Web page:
I recently wanted to calculate the power spectral density of a surface profile. I was happy to find out that there is a built in PowerSpectralDensity[] function in Mathematica (version 10). However, I'm surprised to find the following behaviour:

straightline = Range[1, 10, 0.2];
Plot[PowerSpectralDensity[straightline, w], {w, 0.1, 10}]


enter image description here

Note that 2Pi=6.28. Now, from my very faint recollection of University classes, I assumed this should be flat or at least similar to


Why is it not? Why do we get this result?

It probably has to do with the window function w since 2w moves the position of the peak by a factor of 1/2.


They are the same, sort of. You can make PowerSpectralDensity and Fourier show the same plot:

straightline = Range[1, 10, 0.2];
straightline = straightline - Mean[straightline];
ListPlot[Table[PowerSpectralDensity[straightline, w], 
         {w, 0, 2 Pi-0.001, 2 Pi/Length[straightline]}], PlotRange -> All]

ListPlot[Abs[Fourier[straightline]]^2, PlotRange -> All]

enter image description here

The main difference is that the PowerSpectralDensity (PSD) is reported as a (continuous-valued) function of frequency, while Fourier just calculates samples of this function. So to make the plots the same, we need to sample the PSD at the same points. A minor difference is that the PSD more or less assumes a zero mean signal, so to make them match, the code above removes the DC/constant term. Outside of {0,2 Pi}, both functions repeat with period 2 Pi, which in this case, is the complete list of 40-some points.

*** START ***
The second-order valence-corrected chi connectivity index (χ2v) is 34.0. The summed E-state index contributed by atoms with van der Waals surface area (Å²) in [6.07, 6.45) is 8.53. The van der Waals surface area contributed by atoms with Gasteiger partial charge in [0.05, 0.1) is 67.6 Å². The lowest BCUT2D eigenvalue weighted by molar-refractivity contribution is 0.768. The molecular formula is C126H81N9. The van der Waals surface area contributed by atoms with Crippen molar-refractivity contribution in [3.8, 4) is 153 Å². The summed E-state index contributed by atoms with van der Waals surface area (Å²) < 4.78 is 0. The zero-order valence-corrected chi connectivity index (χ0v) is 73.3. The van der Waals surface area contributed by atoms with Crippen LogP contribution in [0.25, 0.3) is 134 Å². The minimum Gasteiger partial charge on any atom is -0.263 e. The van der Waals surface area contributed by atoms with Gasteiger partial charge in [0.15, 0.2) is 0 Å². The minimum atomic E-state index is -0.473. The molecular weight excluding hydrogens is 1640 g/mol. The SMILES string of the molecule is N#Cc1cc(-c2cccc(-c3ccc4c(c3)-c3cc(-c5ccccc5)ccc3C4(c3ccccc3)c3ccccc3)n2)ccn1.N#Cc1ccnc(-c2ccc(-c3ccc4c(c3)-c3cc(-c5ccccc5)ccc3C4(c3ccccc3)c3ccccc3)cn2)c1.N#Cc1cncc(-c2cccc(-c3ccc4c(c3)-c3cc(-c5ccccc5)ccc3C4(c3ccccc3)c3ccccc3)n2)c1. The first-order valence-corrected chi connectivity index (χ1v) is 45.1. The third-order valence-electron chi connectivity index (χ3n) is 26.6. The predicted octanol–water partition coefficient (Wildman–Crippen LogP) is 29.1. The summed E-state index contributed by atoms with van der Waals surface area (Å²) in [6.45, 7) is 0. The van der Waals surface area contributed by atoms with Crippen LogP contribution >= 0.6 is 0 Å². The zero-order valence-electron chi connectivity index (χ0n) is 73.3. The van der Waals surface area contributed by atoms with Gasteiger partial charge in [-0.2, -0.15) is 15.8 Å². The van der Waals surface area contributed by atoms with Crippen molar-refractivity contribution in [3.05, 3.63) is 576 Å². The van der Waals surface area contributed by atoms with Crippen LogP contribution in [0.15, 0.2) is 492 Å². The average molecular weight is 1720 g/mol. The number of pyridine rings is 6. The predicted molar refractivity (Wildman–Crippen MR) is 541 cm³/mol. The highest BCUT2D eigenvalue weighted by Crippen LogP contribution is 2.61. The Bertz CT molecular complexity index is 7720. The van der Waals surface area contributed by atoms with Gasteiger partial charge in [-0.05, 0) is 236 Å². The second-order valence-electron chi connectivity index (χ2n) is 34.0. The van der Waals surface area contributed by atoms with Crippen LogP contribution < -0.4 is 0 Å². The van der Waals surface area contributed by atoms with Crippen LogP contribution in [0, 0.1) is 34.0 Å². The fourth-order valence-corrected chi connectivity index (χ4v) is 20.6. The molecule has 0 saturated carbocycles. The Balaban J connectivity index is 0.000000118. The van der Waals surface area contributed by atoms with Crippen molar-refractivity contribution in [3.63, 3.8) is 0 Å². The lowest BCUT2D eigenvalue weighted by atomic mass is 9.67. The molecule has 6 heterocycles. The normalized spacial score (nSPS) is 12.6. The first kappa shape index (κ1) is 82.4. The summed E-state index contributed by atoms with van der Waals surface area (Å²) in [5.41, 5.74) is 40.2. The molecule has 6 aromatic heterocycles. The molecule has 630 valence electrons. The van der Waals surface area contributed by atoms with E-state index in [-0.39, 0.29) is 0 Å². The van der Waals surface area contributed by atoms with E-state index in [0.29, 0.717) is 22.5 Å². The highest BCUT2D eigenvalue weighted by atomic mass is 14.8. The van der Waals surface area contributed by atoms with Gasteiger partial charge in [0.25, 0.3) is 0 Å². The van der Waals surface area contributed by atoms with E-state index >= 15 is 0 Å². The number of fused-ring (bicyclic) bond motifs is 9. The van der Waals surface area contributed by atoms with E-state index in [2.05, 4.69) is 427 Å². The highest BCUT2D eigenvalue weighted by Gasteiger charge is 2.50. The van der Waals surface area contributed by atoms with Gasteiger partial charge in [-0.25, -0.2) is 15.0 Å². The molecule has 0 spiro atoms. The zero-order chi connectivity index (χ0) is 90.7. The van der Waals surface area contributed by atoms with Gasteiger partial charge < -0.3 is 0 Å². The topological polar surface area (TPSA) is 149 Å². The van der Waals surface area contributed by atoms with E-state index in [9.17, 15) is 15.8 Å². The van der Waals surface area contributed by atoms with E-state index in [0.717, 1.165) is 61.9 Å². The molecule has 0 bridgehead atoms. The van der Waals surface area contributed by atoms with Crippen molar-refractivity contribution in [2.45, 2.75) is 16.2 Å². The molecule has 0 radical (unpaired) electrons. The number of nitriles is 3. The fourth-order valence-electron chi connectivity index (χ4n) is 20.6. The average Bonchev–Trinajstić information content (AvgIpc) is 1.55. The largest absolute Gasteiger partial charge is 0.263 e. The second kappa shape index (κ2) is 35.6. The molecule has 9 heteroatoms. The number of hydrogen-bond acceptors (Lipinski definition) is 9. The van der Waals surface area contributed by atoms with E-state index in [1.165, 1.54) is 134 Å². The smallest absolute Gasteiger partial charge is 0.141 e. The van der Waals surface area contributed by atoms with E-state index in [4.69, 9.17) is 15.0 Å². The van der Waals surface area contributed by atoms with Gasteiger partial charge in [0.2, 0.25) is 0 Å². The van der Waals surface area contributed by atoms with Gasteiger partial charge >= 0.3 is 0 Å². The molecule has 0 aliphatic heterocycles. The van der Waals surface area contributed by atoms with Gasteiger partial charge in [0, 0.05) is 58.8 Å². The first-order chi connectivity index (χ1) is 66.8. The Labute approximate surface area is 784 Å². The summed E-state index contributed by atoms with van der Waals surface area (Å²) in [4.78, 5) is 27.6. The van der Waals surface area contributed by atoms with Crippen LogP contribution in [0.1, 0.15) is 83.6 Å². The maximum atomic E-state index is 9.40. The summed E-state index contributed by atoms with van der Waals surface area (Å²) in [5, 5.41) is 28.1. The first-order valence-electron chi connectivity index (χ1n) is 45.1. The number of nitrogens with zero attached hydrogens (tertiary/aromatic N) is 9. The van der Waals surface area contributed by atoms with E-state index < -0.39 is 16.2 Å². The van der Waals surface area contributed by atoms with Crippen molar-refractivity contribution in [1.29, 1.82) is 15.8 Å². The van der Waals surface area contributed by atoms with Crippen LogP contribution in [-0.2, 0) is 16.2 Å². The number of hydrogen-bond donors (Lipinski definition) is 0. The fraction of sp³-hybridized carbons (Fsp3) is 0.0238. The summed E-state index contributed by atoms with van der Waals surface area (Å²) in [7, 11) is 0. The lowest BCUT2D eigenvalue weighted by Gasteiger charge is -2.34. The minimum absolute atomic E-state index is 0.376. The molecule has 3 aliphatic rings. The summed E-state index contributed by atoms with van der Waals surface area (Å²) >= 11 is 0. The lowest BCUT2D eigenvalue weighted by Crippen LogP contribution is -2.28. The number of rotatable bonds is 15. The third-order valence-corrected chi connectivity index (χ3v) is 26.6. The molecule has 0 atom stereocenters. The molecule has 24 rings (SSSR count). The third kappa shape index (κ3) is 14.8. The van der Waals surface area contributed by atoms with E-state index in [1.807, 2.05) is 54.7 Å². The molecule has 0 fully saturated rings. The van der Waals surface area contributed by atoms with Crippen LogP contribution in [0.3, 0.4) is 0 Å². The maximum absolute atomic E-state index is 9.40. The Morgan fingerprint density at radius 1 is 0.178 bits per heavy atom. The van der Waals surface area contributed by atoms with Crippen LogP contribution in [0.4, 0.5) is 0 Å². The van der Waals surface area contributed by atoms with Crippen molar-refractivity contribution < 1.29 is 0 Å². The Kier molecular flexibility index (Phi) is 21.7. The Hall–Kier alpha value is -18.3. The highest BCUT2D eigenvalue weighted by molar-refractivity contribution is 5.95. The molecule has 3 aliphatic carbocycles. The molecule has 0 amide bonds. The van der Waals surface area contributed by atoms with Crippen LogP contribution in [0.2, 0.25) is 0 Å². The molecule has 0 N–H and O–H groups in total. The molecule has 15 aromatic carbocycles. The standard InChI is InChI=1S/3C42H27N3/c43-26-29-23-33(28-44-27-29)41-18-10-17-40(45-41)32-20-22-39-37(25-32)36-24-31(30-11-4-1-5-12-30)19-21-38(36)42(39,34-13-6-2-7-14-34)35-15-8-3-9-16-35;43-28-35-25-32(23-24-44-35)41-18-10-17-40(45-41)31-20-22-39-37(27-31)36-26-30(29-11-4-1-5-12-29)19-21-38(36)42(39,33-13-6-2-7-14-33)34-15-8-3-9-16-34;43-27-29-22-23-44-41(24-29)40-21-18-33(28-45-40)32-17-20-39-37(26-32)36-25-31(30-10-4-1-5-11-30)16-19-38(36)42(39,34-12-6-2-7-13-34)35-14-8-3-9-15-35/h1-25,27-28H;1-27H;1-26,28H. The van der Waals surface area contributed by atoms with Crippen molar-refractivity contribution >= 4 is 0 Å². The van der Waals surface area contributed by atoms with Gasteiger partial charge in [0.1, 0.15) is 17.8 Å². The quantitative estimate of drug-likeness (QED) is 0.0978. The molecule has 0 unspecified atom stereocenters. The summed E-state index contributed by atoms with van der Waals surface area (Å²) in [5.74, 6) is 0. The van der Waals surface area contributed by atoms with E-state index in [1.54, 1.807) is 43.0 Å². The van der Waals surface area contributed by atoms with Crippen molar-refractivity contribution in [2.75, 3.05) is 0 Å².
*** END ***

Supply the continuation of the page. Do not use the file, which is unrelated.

| improve this answer | |
  • $\begingroup$ thanks bill. Why did you exclude the 2Pi datapoint? $\endgroup$ – Kab Oct 16 '18 at 17:43
  • 1
    $\begingroup$ The zero point and the 2 Pi point are the same, due to the periodicity, so it seemed cleaner to remove it. $\endgroup$ – bill s Oct 16 '18 at 18:26

Your Answer

By clicking “Post Your Answer”, you agree to our terms of service, privacy policy and cookie policy

Not the answer you're looking for? Browse other questions tagged or ask your own question.